One of TechGirl’s goals is to promote women in tech. In our new series TechGirls @ Work, we want to shine the spotlight on women who work in the tech industry. We want to showcase their stories in hope to inspire others. Today, we are kicking off TechGirls @ Work with interviews in collaboration with Emark, a marketing technology company based in Haarlem, London and Barcelona.
Karin Beumer – Solution Architect
Let’s start with the most obvious question: what is a Solution architect? “I am the client’s first point of contact when it comes to the various features of Salesforce Marketing Cloud and how these can be used to achieve your marketing goals. To this end I compile a blueprint, queries and other documentation to help kick-start the whole process. I am also closely involved in the implementation of Marketing Cloud at the client and I also provide training on the necessary tooling, both inside and outside the Netherlands.”
What boyfriends are good for…
The road to Emark
After becoming a programmer, Karin started looking for internships. “I soon realised that following an IT study is not the most important requirement in this line of work; it’s crucial that you have the ability to think in a certain way and that you have technical insight. This is something that’s repeatedly put to the test before you actually start working. I was accepted via TTP for an apprenticeship with Centric as a programmer. After a year I was approached by Jibes, where I then worked for over six years, finishing up as a project manager. This move was an important step in my career, because I’d noticed that the interaction between project management and IT really fascinated me. Looking back, it’s as if it was all meant to be. Via a friend I ended up at Emark, where, as a Solution Architect, I’m now able to perfectly combine my knowledge of IT with project management.”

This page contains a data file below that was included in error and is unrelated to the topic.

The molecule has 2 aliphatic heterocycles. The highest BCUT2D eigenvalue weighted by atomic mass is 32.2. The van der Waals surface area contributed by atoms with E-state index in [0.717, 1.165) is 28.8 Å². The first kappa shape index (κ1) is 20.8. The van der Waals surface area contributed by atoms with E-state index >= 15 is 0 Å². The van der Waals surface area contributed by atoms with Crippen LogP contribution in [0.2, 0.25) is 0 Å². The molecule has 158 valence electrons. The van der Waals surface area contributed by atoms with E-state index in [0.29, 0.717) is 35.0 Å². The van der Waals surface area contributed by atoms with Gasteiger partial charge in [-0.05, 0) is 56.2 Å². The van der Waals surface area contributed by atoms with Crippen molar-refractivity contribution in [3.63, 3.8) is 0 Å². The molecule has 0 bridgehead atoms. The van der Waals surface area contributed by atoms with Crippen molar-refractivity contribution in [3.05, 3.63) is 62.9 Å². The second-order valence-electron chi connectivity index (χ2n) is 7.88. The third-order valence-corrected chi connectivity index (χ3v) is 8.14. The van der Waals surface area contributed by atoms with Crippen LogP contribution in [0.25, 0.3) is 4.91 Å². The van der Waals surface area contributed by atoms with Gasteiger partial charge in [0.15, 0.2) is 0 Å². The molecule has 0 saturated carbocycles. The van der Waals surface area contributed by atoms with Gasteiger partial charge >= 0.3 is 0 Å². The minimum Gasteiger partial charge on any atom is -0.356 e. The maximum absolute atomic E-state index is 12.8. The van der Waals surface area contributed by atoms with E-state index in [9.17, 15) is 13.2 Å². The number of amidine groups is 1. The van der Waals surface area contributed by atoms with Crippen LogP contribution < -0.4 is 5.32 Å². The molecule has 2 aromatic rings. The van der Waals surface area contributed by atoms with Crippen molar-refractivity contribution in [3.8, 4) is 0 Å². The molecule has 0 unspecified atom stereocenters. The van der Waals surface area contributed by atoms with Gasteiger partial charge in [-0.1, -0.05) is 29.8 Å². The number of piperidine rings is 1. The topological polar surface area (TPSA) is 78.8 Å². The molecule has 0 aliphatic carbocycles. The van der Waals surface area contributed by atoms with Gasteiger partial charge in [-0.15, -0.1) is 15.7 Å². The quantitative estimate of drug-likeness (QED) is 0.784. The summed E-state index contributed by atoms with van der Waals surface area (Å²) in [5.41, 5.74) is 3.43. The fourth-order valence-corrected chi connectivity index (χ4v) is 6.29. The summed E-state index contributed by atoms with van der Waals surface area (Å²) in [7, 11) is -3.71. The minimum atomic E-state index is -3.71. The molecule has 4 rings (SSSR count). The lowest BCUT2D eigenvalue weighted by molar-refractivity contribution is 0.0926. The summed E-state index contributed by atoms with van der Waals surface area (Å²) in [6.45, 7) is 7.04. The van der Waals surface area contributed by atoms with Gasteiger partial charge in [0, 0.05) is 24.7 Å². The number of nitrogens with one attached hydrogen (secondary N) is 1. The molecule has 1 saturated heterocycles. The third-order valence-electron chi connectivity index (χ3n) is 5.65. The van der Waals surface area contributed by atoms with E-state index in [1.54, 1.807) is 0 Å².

A piece of advice
Of course we have to ask what Karin’s advice is to women in tech. “What I can say is that as a woman I think it’s actually easier to work in the technology sector than it is for a man. As a woman you’re quickly underestimated. Many women might be irritated by this, but I quite enjoy it. It allows you to surprise people and when they realise that you really know what you’re talking about, you’re certainly appreciated. In my experience, when a man and a woman in the IT sector have the same level of knowledge, the choice often goes the woman’s way. But the most important thing, obviously, is that you must have the required level of knowledge.”